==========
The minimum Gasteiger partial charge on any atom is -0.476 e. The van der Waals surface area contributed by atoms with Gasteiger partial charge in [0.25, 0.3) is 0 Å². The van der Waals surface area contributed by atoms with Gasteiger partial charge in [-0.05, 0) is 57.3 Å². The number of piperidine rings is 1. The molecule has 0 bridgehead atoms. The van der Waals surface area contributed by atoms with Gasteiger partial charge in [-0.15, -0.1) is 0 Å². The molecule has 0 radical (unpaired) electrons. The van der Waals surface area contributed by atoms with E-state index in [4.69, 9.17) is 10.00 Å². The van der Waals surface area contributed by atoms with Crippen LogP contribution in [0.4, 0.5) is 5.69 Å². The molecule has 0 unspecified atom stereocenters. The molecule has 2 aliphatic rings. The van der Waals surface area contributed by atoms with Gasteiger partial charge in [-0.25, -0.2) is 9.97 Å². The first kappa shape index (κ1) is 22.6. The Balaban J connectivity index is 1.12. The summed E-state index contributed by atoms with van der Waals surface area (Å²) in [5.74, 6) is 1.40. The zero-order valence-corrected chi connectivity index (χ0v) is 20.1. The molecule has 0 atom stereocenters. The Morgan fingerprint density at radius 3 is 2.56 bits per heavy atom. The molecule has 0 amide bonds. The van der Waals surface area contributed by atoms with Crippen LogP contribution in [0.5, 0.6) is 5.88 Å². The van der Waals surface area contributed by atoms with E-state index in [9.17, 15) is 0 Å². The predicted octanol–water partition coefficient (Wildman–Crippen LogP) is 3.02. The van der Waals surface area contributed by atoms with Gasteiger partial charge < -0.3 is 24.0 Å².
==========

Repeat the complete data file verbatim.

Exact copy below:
The minimum Gasteiger partial charge on any atom is -0.476 e. The van der Waals surface area contributed by atoms with Gasteiger partial charge in [0.25, 0.3) is 0 Å². The van der Waals surface area contributed by atoms with Gasteiger partial charge in [-0.05, 0) is 57.3 Å². The number of piperidine rings is 1. The molecule has 0 bridgehead atoms. The van der Waals surface area contributed by atoms with Gasteiger partial charge in [-0.15, -0.1) is 0 Å². The molecule has 0 radical (unpaired) electrons. The van der Waals surface area contributed by atoms with E-state index in [4.69, 9.17) is 10.00 Å². The van der Waals surface area contributed by atoms with Crippen LogP contribution in [0.4, 0.5) is 5.69 Å². The molecule has 0 unspecified atom stereocenters. The molecule has 2 aliphatic rings. The van der Waals surface area contributed by atoms with Gasteiger partial charge in [-0.25, -0.2) is 9.97 Å². The first kappa shape index (κ1) is 22.6. The Balaban J connectivity index is 1.12. The summed E-state index contributed by atoms with van der Waals surface area (Å²) in [5.74, 6) is 1.40. The zero-order valence-corrected chi connectivity index (χ0v) is 20.1. The molecule has 0 atom stereocenters. The Morgan fingerprint density at radius 3 is 2.56 bits per heavy atom. The molecule has 0 amide bonds. The van der Waals surface area contributed by atoms with Crippen LogP contribution in [0.5, 0.6) is 5.88 Å². The van der Waals surface area contributed by atoms with E-state index in [9.17, 15) is 0 Å². The predicted octanol–water partition coefficient (Wildman–Crippen LogP) is 3.02. The van der Waals surface area contributed by atoms with Gasteiger partial charge < -0.3 is 24.0 Å².